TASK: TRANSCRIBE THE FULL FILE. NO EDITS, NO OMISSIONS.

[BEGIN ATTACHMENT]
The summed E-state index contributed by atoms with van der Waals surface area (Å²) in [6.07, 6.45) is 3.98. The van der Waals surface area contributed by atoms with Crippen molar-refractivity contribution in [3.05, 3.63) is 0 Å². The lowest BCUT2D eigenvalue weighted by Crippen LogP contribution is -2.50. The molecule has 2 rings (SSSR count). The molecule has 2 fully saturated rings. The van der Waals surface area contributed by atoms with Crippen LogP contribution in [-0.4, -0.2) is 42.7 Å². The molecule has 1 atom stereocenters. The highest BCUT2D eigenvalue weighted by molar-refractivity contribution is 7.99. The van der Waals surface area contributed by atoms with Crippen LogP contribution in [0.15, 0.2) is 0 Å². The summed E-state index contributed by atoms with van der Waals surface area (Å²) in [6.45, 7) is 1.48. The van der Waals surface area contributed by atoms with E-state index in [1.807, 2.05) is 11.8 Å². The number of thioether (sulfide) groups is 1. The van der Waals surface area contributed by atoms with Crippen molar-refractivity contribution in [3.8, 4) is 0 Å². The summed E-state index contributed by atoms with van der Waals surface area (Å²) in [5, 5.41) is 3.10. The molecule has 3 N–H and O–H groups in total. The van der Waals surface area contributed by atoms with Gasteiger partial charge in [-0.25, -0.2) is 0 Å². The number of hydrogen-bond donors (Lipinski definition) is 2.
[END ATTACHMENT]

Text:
The summed E-state index contributed by atoms with van der Waals surface area (Å²) in [6.07, 6.45) is 3.98. The van der Waals surface area contributed by atoms with Crippen molar-refractivity contribution in [3.05, 3.63) is 0 Å². The lowest BCUT2D eigenvalue weighted by Crippen LogP contribution is -2.50. The molecule has 2 rings (SSSR count). The molecule has 2 fully saturated rings. The van der Waals surface area contributed by atoms with Crippen LogP contribution in [-0.4, -0.2) is 42.7 Å². The molecule has 1 atom stereocenters. The highest BCUT2D eigenvalue weighted by molar-refractivity contribution is 7.99. The van der Waals surface area contributed by atoms with Crippen LogP contribution in [0.15, 0.2) is 0 Å². The summed E-state index contributed by atoms with van der Waals surface area (Å²) in [6.45, 7) is 1.48. The van der Waals surface area contributed by atoms with E-state index in [1.807, 2.05) is 11.8 Å². The number of thioether (sulfide) groups is 1. The van der Waals surface area contributed by atoms with Crippen molar-refractivity contribution in [3.8, 4) is 0 Å². The summed E-state index contributed by atoms with van der Waals surface area (Å²) in [5, 5.41) is 3.10. The molecule has 3 N–H and O–H groups in total. The van der Waals surface area contributed by atoms with Gasteiger partial charge in [-0.25, -0.2) is 0 Å². The number of hydrogen-bond donors (Lipinski definition) is 2.